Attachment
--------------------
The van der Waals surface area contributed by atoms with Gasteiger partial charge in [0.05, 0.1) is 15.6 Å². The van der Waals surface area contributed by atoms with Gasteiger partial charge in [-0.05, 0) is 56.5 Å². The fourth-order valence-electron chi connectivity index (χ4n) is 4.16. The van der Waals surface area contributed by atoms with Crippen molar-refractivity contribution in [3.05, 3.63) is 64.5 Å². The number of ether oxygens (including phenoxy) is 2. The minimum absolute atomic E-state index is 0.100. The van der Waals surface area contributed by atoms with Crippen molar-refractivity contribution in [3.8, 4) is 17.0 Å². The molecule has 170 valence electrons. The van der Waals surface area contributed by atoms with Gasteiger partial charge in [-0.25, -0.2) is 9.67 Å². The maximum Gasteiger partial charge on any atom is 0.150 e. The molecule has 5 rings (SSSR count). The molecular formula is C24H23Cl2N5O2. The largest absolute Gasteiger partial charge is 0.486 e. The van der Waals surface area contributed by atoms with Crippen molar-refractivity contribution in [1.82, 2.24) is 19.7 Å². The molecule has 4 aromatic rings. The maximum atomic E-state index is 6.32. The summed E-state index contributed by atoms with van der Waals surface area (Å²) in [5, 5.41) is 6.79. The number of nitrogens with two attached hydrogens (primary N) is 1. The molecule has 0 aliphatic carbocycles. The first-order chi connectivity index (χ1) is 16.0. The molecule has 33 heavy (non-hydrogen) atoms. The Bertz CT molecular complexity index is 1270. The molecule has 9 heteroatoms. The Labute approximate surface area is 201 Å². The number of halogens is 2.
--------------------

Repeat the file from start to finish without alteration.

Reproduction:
The van der Waals surface area contributed by atoms with Gasteiger partial charge in [0.05, 0.1) is 15.6 Å². The van der Waals surface area contributed by atoms with Gasteiger partial charge in [-0.05, 0) is 56.5 Å². The fourth-order valence-electron chi connectivity index (χ4n) is 4.16. The van der Waals surface area contributed by atoms with Crippen molar-refractivity contribution in [3.05, 3.63) is 64.5 Å². The number of ether oxygens (including phenoxy) is 2. The minimum absolute atomic E-state index is 0.100. The van der Waals surface area contributed by atoms with Crippen molar-refractivity contribution in [3.8, 4) is 17.0 Å². The molecule has 170 valence electrons. The van der Waals surface area contributed by atoms with Gasteiger partial charge in [-0.25, -0.2) is 9.67 Å². The maximum Gasteiger partial charge on any atom is 0.150 e. The molecule has 5 rings (SSSR count). The molecular formula is C24H23Cl2N5O2. The largest absolute Gasteiger partial charge is 0.486 e. The van der Waals surface area contributed by atoms with Crippen molar-refractivity contribution in [1.82, 2.24) is 19.7 Å². The molecule has 4 aromatic rings. The maximum atomic E-state index is 6.32. The summed E-state index contributed by atoms with van der Waals surface area (Å²) in [5, 5.41) is 6.79. The number of nitrogens with two attached hydrogens (primary N) is 1. The molecule has 0 aliphatic carbocycles. The first-order chi connectivity index (χ1) is 16.0. The molecule has 33 heavy (non-hydrogen) atoms. The Bertz CT molecular complexity index is 1270. The molecule has 9 heteroatoms. The Labute approximate surface area is 201 Å². The number of halogens is 2.